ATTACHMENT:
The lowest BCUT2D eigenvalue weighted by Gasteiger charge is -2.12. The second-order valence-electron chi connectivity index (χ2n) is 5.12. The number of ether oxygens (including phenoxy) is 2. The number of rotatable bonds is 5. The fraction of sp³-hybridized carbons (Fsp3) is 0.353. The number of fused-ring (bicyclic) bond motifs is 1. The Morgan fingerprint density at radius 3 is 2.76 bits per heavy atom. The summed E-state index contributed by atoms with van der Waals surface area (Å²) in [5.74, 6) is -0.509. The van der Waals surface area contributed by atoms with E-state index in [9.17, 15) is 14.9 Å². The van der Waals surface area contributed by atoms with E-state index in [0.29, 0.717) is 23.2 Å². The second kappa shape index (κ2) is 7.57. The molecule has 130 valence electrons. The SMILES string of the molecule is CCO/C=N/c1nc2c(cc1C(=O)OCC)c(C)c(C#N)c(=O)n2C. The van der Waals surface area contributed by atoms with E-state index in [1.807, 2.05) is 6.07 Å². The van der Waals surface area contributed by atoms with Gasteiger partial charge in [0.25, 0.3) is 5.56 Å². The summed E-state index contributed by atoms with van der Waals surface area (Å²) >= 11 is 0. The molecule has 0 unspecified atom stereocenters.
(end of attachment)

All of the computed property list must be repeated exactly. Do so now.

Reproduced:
The lowest BCUT2D eigenvalue weighted by Gasteiger charge is -2.12. The second-order valence-electron chi connectivity index (χ2n) is 5.12. The number of ether oxygens (including phenoxy) is 2. The number of rotatable bonds is 5. The fraction of sp³-hybridized carbons (Fsp3) is 0.353. The number of fused-ring (bicyclic) bond motifs is 1. The Morgan fingerprint density at radius 3 is 2.76 bits per heavy atom. The summed E-state index contributed by atoms with van der Waals surface area (Å²) in [5.74, 6) is -0.509. The van der Waals surface area contributed by atoms with E-state index in [9.17, 15) is 14.9 Å². The van der Waals surface area contributed by atoms with E-state index in [0.29, 0.717) is 23.2 Å². The second kappa shape index (κ2) is 7.57. The molecule has 130 valence electrons. The SMILES string of the molecule is CCO/C=N/c1nc2c(cc1C(=O)OCC)c(C)c(C#N)c(=O)n2C. The van der Waals surface area contributed by atoms with E-state index in [1.807, 2.05) is 6.07 Å². The van der Waals surface area contributed by atoms with Gasteiger partial charge in [0.25, 0.3) is 5.56 Å². The summed E-state index contributed by atoms with van der Waals surface area (Å²) >= 11 is 0. The molecule has 0 unspecified atom stereocenters.